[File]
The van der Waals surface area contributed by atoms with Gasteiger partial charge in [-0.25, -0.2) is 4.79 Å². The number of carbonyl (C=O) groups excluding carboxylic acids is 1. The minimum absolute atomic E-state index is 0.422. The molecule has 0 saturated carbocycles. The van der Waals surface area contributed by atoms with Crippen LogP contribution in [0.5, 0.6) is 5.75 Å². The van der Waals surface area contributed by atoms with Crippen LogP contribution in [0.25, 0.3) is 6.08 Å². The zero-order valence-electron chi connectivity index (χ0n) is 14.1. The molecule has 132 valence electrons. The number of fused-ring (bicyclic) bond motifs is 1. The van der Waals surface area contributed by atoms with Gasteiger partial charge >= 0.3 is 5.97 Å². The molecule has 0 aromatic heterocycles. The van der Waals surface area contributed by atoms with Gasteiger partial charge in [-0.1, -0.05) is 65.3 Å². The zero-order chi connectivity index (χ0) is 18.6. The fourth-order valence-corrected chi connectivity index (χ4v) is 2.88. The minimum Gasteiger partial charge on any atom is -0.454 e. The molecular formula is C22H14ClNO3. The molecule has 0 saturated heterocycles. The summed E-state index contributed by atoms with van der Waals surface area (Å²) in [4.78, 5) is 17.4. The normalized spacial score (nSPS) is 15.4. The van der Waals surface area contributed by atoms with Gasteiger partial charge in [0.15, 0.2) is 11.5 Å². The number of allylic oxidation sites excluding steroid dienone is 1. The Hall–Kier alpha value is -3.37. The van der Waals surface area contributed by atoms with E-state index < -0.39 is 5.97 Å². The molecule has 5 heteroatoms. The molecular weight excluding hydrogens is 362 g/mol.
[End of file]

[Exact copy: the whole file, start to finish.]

The van der Waals surface area contributed by atoms with Gasteiger partial charge in [-0.25, -0.2) is 4.79 Å². The number of carbonyl (C=O) groups excluding carboxylic acids is 1. The minimum absolute atomic E-state index is 0.422. The molecule has 0 saturated carbocycles. The van der Waals surface area contributed by atoms with Crippen LogP contribution in [0.5, 0.6) is 5.75 Å². The van der Waals surface area contributed by atoms with Crippen LogP contribution in [0.25, 0.3) is 6.08 Å². The zero-order valence-electron chi connectivity index (χ0n) is 14.1. The molecule has 132 valence electrons. The number of fused-ring (bicyclic) bond motifs is 1. The van der Waals surface area contributed by atoms with Gasteiger partial charge >= 0.3 is 5.97 Å². The molecule has 0 aromatic heterocycles. The van der Waals surface area contributed by atoms with Gasteiger partial charge in [-0.1, -0.05) is 65.3 Å². The zero-order chi connectivity index (χ0) is 18.6. The fourth-order valence-corrected chi connectivity index (χ4v) is 2.88. The minimum Gasteiger partial charge on any atom is -0.454 e. The molecular formula is C22H14ClNO3. The molecule has 0 saturated heterocycles. The summed E-state index contributed by atoms with van der Waals surface area (Å²) in [4.78, 5) is 17.4. The normalized spacial score (nSPS) is 15.4. The van der Waals surface area contributed by atoms with Gasteiger partial charge in [0.15, 0.2) is 11.5 Å². The number of allylic oxidation sites excluding steroid dienone is 1. The Hall–Kier alpha value is -3.37. The van der Waals surface area contributed by atoms with E-state index < -0.39 is 5.97 Å². The molecule has 5 heteroatoms. The molecular weight excluding hydrogens is 362 g/mol.